Most contractors start out on the same page as the homeowner. It is their goal to create a successful result that they can be proud of, and that will make the homeowner happy. Relationships usually begin on a good note. One of the issues that can derail a project, however is when the cost of materials increases. An unforseen hike in prices can cause a dramatic decrease in the contractor's profit and cause him or her to feel the need to cut corners in order to get the job done. The question is, how can this be avoided, and what should a contractor do if this happens?

As always, a good project starts with a good contract. When a contractor hands a homeowner a proposal, that proposal should have an expiration date. Individuals vary greatly in their timeline for making a decision and implementing a renovation or addition. A homeowner may take a proposal and then end up being delayed in starting a project for any number of reasons. A contractor should not be forced to stick with a quote that may no longer be appropriate after a period of time.

A good contract will have a start date and end date for a job, but it will also have allowances for delays. If the homeowner delays, there may be one remedy, if the contractor delays, another, and weather conditions, etc. can cause unforseen delays. In any of these scenarios, a significant delay can result in a dramatic increase in price of materials. For this reason, the contract should build in an "out" for the contractor if prices increase by more than a certain percentage, or even for an opportunity to re-evaluate material prices or allowances if delays occur.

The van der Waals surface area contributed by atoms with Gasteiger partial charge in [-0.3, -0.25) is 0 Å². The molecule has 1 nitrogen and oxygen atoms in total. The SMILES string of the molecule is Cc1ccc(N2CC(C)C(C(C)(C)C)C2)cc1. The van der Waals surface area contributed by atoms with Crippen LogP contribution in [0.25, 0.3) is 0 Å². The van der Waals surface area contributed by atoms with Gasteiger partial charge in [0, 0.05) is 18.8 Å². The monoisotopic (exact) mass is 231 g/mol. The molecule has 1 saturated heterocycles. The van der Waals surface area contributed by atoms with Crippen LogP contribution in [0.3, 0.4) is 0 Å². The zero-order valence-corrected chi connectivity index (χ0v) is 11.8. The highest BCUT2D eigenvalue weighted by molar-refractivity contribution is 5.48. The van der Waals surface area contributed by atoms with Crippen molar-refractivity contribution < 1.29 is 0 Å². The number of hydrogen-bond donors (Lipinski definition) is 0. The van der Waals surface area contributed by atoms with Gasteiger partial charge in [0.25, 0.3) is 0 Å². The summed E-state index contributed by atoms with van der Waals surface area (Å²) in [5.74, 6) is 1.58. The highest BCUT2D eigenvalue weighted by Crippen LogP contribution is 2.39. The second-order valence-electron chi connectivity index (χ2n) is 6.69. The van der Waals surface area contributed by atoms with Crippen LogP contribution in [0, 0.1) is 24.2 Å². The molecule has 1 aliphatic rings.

What if the contractor has not addressed the issue of an increase in cost in the contract, and/or doesn't have allowances build in? At that point, I think it is better for the contractor to "fess up" with the homeowner, rather than lose interest in an unprofitable job or cut corners in other areas of the work.

Most people are reasonable. If something is going to cost a great deal more than anticipated, it is better to view the renovation as a partnership and ask the homeowner to work with you. You can always sweeten the deal by throwing in an extra at less cost to yourself. For example, if the price of teak increases, but you can get a deal on cherry, you might agree to throw something in (an extra shelf, doors on a cabinet, etc.) as an acknowledgment that something unexpected has occurred.

It is better to deal with the issue when it arises than to have a homeowner discover after the fact that work was done in an inferior fashion or cheaper materials were used. After all, that good feeling that existed at the beginning of the job should hopefully continue all of the way through. This will result in much more good will at the end.